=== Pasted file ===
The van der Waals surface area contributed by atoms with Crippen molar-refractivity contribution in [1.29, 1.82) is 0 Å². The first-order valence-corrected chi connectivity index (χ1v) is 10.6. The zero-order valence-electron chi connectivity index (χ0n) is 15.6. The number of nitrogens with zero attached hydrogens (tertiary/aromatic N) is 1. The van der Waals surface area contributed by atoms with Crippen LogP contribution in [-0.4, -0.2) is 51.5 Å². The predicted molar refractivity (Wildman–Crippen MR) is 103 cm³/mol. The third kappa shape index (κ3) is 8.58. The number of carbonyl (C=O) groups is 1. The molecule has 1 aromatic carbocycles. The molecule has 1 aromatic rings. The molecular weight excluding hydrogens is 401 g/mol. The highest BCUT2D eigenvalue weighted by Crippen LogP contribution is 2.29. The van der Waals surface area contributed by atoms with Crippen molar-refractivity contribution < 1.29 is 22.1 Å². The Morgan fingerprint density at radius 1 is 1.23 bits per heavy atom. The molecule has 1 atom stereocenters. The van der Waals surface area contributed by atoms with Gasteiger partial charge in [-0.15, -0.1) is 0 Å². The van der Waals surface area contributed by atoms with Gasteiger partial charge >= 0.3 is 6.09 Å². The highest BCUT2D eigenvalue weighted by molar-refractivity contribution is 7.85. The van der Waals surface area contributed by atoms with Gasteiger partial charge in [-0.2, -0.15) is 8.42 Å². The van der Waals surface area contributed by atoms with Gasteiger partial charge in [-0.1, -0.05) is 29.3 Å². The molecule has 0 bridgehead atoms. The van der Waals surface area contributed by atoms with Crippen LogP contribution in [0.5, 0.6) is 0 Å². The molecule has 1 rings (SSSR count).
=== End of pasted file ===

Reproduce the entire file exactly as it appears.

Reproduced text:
The van der Waals surface area contributed by atoms with Crippen molar-refractivity contribution in [1.29, 1.82) is 0 Å². The first-order valence-corrected chi connectivity index (χ1v) is 10.6. The zero-order valence-electron chi connectivity index (χ0n) is 15.6. The number of nitrogens with zero attached hydrogens (tertiary/aromatic N) is 1. The van der Waals surface area contributed by atoms with Crippen LogP contribution in [-0.4, -0.2) is 51.5 Å². The predicted molar refractivity (Wildman–Crippen MR) is 103 cm³/mol. The third kappa shape index (κ3) is 8.58. The number of carbonyl (C=O) groups is 1. The molecule has 1 aromatic carbocycles. The molecule has 1 aromatic rings. The molecular weight excluding hydrogens is 401 g/mol. The highest BCUT2D eigenvalue weighted by Crippen LogP contribution is 2.29. The van der Waals surface area contributed by atoms with Crippen molar-refractivity contribution < 1.29 is 22.1 Å². The Morgan fingerprint density at radius 1 is 1.23 bits per heavy atom. The molecule has 1 atom stereocenters. The van der Waals surface area contributed by atoms with Gasteiger partial charge in [-0.15, -0.1) is 0 Å². The van der Waals surface area contributed by atoms with Gasteiger partial charge >= 0.3 is 6.09 Å². The highest BCUT2D eigenvalue weighted by molar-refractivity contribution is 7.85. The van der Waals surface area contributed by atoms with Gasteiger partial charge in [-0.2, -0.15) is 8.42 Å². The van der Waals surface area contributed by atoms with Gasteiger partial charge in [-0.1, -0.05) is 29.3 Å². The molecule has 0 bridgehead atoms. The van der Waals surface area contributed by atoms with Crippen LogP contribution in [0.5, 0.6) is 0 Å². The molecule has 1 rings (SSSR count).